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|February 25, 1998||
Issues '98/Justice A M Ahmadi
'No party has focused on the issue of judicial reforms'
Though judicial reforms have been a subject for discussion for quite some time, I have not found any party focusing on this issue in the entire election process.
Even during my tenure, attempts were made to revamp and restructure the judicial system at the grassroot level. The Saikia committee submitted its report on judicial reforms just a few days before my retirement. When the committee submitted its report to the government, I too got a copy of it. But I do not know whether any action has been taken to execute its recommendations or if it is still lying in cold storage.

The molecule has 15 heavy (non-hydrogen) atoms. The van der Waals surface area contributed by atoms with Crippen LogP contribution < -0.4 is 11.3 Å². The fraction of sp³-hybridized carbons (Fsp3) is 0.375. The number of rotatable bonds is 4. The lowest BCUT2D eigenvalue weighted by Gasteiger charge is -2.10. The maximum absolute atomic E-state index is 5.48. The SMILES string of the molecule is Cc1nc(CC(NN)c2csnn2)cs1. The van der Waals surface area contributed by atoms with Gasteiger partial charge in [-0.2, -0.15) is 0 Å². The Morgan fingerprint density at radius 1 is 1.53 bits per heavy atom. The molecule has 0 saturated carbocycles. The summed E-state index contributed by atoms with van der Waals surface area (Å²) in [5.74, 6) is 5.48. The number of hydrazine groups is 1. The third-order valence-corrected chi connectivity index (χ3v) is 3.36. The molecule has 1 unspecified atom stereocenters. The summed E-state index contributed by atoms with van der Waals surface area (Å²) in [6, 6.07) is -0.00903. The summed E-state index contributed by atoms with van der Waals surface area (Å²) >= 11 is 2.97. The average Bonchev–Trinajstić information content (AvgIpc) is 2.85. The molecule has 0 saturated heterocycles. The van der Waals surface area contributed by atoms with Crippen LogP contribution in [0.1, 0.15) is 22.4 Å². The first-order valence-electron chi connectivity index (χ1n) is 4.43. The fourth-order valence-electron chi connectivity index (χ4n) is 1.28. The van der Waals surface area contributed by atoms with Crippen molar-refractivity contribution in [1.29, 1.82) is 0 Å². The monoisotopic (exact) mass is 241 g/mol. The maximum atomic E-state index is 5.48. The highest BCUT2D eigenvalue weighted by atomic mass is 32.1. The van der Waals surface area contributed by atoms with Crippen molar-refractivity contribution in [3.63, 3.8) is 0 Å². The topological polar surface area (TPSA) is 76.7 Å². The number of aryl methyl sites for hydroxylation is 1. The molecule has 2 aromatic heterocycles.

The Saikia committee report had taken into account the earlier Malimath committee's observations and made certain valuable recommendations.
Meanwhile, the government came up with a bill to amend the Civil Procedure Code. This bill was not complete and did not include the Saikia committee's observations. As it was not pursued, the bill has now lapsed.
The Saikia committee suggested a three fold approach to reform the judicial system:
1. Bring about changes in the system without resorting to the amendment of procedural or substantive matters.
These should have been the three phases of judicial reforms. But, in the Civil Procedure Code bill introduced by the government, amendment of the law by the Parliament becomes the first priority and hence the first phase of the reforms. Whereas the Parliamentary amendment should have been the last phase.
I only hope the Saikia report is properly implemented. It could go a long way in getting rid of pending cases. Even the delay in the whole judicial process could be avoided to a great extent.
Justice A M Ahmadi, former Chief Justice of India, spoke to R R Nair.
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